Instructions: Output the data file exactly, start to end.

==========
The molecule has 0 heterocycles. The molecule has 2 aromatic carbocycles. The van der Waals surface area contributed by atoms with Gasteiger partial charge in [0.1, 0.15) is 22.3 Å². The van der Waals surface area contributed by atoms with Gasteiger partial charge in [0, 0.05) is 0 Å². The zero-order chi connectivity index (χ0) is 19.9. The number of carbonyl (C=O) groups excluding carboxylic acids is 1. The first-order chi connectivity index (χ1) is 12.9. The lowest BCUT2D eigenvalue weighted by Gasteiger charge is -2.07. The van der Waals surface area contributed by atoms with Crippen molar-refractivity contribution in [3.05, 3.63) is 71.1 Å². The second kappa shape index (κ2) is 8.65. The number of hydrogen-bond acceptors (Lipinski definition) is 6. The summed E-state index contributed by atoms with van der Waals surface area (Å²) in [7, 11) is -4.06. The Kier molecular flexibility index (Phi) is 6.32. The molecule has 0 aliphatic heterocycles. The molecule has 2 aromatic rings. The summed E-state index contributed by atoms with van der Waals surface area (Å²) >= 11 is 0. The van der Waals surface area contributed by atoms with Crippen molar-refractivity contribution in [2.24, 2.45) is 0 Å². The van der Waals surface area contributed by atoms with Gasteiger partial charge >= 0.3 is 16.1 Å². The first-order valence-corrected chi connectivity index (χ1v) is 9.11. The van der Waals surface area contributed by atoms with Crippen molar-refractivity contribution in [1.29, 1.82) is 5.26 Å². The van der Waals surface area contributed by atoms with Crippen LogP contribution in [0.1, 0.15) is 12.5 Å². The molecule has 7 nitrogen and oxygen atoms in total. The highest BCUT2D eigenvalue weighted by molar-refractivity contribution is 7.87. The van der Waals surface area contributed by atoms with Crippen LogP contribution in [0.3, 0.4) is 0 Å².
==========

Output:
The molecule has 0 heterocycles. The molecule has 2 aromatic carbocycles. The van der Waals surface area contributed by atoms with Gasteiger partial charge in [0.1, 0.15) is 22.3 Å². The van der Waals surface area contributed by atoms with Gasteiger partial charge in [0, 0.05) is 0 Å². The zero-order chi connectivity index (χ0) is 19.9. The number of carbonyl (C=O) groups excluding carboxylic acids is 1. The first-order chi connectivity index (χ1) is 12.9. The lowest BCUT2D eigenvalue weighted by Gasteiger charge is -2.07. The van der Waals surface area contributed by atoms with Crippen molar-refractivity contribution in [3.05, 3.63) is 71.1 Å². The second kappa shape index (κ2) is 8.65. The number of hydrogen-bond acceptors (Lipinski definition) is 6. The summed E-state index contributed by atoms with van der Waals surface area (Å²) in [7, 11) is -4.06. The Kier molecular flexibility index (Phi) is 6.32. The molecule has 0 aliphatic heterocycles. The molecule has 2 aromatic rings. The summed E-state index contributed by atoms with van der Waals surface area (Å²) >= 11 is 0. The van der Waals surface area contributed by atoms with Crippen molar-refractivity contribution in [2.24, 2.45) is 0 Å². The van der Waals surface area contributed by atoms with Gasteiger partial charge >= 0.3 is 16.1 Å². The first-order valence-corrected chi connectivity index (χ1v) is 9.11. The van der Waals surface area contributed by atoms with Crippen molar-refractivity contribution in [1.29, 1.82) is 5.26 Å². The van der Waals surface area contributed by atoms with Crippen LogP contribution in [0.1, 0.15) is 12.5 Å². The molecule has 7 nitrogen and oxygen atoms in total. The highest BCUT2D eigenvalue weighted by molar-refractivity contribution is 7.87. The van der Waals surface area contributed by atoms with Crippen LogP contribution in [0.3, 0.4) is 0 Å².